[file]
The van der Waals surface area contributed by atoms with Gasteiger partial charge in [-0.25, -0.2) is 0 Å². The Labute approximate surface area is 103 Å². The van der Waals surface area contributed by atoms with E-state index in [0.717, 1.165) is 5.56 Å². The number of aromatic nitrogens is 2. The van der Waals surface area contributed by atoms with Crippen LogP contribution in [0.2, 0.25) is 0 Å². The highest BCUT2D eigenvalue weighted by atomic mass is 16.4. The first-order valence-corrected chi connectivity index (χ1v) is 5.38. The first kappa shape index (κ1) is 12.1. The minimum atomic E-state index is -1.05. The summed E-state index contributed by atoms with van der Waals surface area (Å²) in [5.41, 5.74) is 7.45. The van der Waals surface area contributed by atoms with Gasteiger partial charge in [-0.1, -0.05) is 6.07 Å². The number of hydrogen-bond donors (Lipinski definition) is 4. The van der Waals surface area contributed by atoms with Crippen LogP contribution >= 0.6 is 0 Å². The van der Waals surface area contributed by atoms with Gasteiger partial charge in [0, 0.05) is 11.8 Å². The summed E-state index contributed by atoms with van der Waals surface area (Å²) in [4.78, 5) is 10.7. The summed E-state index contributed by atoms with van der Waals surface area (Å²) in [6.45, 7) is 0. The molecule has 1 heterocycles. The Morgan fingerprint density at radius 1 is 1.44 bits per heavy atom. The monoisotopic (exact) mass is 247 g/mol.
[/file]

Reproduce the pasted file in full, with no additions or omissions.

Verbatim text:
The van der Waals surface area contributed by atoms with Gasteiger partial charge in [-0.25, -0.2) is 0 Å². The Labute approximate surface area is 103 Å². The van der Waals surface area contributed by atoms with E-state index in [0.717, 1.165) is 5.56 Å². The number of aromatic nitrogens is 2. The van der Waals surface area contributed by atoms with Crippen LogP contribution in [0.2, 0.25) is 0 Å². The highest BCUT2D eigenvalue weighted by atomic mass is 16.4. The first-order valence-corrected chi connectivity index (χ1v) is 5.38. The first kappa shape index (κ1) is 12.1. The minimum atomic E-state index is -1.05. The summed E-state index contributed by atoms with van der Waals surface area (Å²) in [5.41, 5.74) is 7.45. The van der Waals surface area contributed by atoms with Gasteiger partial charge in [-0.1, -0.05) is 6.07 Å². The number of hydrogen-bond donors (Lipinski definition) is 4. The van der Waals surface area contributed by atoms with Crippen LogP contribution >= 0.6 is 0 Å². The van der Waals surface area contributed by atoms with Gasteiger partial charge in [0, 0.05) is 11.8 Å². The summed E-state index contributed by atoms with van der Waals surface area (Å²) in [4.78, 5) is 10.7. The summed E-state index contributed by atoms with van der Waals surface area (Å²) in [6.45, 7) is 0. The molecule has 1 heterocycles. The Morgan fingerprint density at radius 1 is 1.44 bits per heavy atom. The monoisotopic (exact) mass is 247 g/mol.